For the second year in a row, the Port of Indiana-Jeffersonville set an annual shipping record with total cargo tonnage for 2015 exceeding the previous year's volume by nearly 16 percent. The port handled 2.8 million tons of cargo in 2015, driven by heavy volumes of agriculture and steel products.
Shipments of steel more than doubled the previous record set in 2014, helped in part by rising demand in the U.S. auto industry, which sold a record 17.5 million light trucks and cars in 2015, according to Autodata Corp. Grain volume was the second highest in port history, following only the record harvest year of 2014. Port companies ship cargo to or from all 50 states and 12 countries, and the port's 'steel campus
' includes 12 metal processing companies serving the automotive, appliance and construction industries.
"The first driver of the port's success is its ideal location on the Ohio River in metro Louisville," said Port Director Scott Stewart. "The second driver is an unrelenting commitment by our port companies to business development and continuous improvement in producing parts and products of the highest quality. This is why our port is able to efficiently ship grain and fertilizer destined for regional and world markets and deliver steel and aluminum components as well as motor oils that America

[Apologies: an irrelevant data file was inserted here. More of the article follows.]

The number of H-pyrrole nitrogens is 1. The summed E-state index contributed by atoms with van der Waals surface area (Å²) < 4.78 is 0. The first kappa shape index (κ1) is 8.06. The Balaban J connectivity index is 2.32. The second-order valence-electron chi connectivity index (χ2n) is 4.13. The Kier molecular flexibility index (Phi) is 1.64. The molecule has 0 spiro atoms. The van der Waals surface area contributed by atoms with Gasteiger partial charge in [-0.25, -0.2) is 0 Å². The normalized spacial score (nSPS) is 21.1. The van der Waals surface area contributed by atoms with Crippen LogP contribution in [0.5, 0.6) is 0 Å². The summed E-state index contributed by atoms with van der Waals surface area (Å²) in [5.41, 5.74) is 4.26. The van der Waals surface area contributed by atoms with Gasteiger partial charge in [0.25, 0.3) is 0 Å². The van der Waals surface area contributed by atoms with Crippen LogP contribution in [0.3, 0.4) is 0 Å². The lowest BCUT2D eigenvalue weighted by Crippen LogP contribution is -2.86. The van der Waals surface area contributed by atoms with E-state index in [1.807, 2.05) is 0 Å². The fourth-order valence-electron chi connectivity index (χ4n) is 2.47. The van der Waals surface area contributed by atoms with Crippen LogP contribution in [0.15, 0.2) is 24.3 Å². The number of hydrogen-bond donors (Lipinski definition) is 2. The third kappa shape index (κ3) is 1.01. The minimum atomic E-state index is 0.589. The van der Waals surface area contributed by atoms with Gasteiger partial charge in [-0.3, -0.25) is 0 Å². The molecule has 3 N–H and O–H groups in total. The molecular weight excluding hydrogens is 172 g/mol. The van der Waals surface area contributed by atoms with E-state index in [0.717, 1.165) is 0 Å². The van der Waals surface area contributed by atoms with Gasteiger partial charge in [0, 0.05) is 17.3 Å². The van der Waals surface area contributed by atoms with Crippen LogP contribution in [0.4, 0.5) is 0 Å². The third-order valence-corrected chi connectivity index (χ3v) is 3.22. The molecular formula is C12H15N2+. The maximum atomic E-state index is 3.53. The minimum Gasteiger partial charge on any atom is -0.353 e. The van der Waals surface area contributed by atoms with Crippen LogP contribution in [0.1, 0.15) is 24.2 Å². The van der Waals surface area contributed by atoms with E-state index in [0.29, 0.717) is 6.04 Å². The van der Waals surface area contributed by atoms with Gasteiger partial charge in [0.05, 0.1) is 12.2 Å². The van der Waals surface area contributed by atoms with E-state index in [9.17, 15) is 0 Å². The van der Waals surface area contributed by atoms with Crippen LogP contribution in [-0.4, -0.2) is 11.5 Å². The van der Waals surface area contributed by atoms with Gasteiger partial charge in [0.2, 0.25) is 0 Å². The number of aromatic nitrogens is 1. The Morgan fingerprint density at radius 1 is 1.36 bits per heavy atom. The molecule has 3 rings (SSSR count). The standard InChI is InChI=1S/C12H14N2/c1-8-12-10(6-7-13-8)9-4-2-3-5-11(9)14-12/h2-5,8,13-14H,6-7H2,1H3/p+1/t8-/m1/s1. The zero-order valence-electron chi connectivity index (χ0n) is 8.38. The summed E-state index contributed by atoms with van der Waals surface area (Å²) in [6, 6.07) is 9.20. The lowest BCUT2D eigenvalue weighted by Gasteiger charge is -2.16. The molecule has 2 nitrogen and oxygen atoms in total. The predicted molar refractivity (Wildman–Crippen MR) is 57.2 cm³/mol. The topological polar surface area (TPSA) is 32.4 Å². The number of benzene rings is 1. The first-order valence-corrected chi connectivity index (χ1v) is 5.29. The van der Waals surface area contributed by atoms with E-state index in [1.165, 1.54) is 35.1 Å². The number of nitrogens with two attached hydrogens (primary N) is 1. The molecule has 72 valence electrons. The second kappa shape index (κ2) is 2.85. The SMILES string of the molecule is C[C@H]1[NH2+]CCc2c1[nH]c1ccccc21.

's top six automakers count on."
For the year, the port handled approximately 1,300 barges, 17,000 rail cars and 180,000 trucks. Shipments of fertilizer, oils and minerals were up during the year and helped drive the record volume.
Additional 2015 highlights for the port included the award of a $10 million TIGER Grant from the U.S. Department of Transportation which
will partially fund a $17 million intermodal project and breaking ground on a $30 million transportation corridor that will link the port to the River Ridge Commerce Center's 6,000-acre industrial park.
"These are exceptional times at the Port of Indiana-Jeffersonville," said Stewart. "Both our port and our region are experiencing an infrastructure bonanza. The $2.3 billion Ohio River Bridges
project, a $30 million transportation corridor linking
the port to the new East End Bridge and River Ridge, and the $17 million TIGER project that will expand the port's rail and bulk-loading capacity are investments of historical consequence. These projects will greatly improve the region's strength in advanced manufacturing